Great book, highly recommend it. It won the Pulitzer.
Unpopular features on less common architectures are frequently broken for large stretches of time, and go unnoticed until someone complains. Open source really exemplifies the squeaky wheel getting the grease, which is kind of sad.
Places where Linux is popular undoubtedly have their own internal private test suites, especially for features less popular on bleeding edge kernels (eg S390 arch support or Infiniband)
It would be hard to get any sort of good coverage with unit tests, too, but that shouldn't be a reason to avoid trying.
Could a large but spotty unit test suite inspire false confidence that led to be being less careful about signing off on changes and thus decrease overall quality?
Of course, kernel devs were already confident enough to merge breaking code without the added confidence of a partial unit test suite in place.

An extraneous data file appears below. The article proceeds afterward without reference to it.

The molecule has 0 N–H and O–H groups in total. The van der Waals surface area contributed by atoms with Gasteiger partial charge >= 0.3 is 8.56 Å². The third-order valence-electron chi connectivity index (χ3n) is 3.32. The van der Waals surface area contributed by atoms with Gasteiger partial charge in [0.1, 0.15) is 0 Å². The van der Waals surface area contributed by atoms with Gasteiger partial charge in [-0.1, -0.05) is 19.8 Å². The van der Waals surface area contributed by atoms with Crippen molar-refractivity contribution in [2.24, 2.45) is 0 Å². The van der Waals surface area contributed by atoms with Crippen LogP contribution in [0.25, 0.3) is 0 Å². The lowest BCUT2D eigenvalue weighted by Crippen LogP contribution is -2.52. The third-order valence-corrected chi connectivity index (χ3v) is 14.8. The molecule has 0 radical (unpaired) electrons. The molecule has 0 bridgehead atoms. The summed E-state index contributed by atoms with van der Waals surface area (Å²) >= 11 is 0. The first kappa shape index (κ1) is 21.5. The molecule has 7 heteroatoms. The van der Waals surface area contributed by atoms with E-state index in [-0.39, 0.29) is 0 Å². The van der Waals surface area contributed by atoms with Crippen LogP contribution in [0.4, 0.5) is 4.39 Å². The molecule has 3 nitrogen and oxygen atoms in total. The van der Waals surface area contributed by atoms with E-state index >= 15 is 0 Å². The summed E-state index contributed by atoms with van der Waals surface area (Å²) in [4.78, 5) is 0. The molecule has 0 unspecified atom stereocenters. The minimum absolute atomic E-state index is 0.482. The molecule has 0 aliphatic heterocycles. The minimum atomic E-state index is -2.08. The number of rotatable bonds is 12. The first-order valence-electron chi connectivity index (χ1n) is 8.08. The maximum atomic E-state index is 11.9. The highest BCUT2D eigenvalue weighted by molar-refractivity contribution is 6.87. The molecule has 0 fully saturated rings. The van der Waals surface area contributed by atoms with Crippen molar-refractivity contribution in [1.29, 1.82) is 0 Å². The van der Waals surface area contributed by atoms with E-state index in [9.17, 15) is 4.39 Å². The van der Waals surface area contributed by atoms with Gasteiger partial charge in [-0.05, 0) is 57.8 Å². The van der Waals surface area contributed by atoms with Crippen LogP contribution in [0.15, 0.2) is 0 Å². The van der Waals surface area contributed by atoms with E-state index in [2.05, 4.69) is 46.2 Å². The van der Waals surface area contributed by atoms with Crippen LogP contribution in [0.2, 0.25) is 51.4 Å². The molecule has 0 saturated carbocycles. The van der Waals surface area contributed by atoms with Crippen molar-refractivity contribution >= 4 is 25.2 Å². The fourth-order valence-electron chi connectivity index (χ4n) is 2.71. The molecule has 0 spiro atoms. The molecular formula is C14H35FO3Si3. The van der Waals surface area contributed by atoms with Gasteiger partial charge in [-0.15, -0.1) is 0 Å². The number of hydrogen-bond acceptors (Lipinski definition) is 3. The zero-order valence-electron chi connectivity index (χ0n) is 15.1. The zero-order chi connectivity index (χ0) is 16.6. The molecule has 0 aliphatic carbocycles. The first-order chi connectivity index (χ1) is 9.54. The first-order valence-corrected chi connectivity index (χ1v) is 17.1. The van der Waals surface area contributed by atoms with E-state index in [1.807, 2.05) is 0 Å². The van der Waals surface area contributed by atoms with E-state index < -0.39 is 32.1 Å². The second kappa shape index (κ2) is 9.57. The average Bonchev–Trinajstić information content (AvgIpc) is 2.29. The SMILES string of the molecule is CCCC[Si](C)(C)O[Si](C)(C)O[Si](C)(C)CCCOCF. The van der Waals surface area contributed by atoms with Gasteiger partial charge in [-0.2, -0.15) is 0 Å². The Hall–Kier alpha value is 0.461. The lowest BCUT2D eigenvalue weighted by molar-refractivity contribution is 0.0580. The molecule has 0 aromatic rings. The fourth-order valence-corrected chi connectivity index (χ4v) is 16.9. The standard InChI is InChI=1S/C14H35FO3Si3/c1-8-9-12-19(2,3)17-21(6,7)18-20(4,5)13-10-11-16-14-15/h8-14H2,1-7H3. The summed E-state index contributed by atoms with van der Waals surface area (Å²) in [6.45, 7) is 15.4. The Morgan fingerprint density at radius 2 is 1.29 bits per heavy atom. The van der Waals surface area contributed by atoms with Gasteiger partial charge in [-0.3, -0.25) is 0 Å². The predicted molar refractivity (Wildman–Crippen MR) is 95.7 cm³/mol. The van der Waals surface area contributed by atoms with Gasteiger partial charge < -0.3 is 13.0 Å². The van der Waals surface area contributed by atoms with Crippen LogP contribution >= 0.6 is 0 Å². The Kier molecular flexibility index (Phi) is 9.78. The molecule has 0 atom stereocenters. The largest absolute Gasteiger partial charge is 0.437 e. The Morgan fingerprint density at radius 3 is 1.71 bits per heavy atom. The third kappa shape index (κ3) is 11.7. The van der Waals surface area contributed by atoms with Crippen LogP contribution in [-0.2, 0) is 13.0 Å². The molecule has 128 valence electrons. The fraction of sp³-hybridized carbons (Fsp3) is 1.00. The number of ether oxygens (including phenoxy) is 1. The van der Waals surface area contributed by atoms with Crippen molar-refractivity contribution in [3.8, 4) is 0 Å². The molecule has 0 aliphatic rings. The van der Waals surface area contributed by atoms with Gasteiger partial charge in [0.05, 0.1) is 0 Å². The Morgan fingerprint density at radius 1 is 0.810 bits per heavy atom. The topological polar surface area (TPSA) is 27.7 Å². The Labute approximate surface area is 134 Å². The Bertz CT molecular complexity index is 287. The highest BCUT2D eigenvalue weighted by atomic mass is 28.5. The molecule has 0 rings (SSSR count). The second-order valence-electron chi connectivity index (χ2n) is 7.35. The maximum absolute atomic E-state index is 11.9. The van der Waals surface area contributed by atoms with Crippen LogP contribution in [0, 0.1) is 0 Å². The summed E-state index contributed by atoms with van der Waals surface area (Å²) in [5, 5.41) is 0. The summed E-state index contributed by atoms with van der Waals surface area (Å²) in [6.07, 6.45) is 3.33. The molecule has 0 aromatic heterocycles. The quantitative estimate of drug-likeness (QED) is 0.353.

While there are many advantages to unit testing, kernels are typically tested from userspace.
Some tests are laughably simple. I panicked the OS X kernel a while back with a shell script that repeatedly loaded and unloaded my kernel extension. Only a minute or two was required for the panic.
Apple fixed the panic but never told me how they screwed up.
EDIT: Of significant concern is how the kernel deals with the electrical circuitry. While the kernel is implemented in software, the reason we even have kernels, is so that end-user code doesn't have to understand much about physics.
AMCC - since acquired by LSI - sold some high-end RAID Host Bus Adapters. We had quite a significant problem with motherboard support. We had to test our cards on a whole bunch of different motherboards as well as PCI expansion chassis.
One might protest that "PCI is a standard!" but what we have is what we can buy at Microcenter. :-/
While not all of the kernel is concerned with physical hardware, much of it is. It's not really possible to write unit tests for the parts that have to deal with edge cases in electrical circuitry.
Much more important what the code in that new default block is doing. It's a memory fence.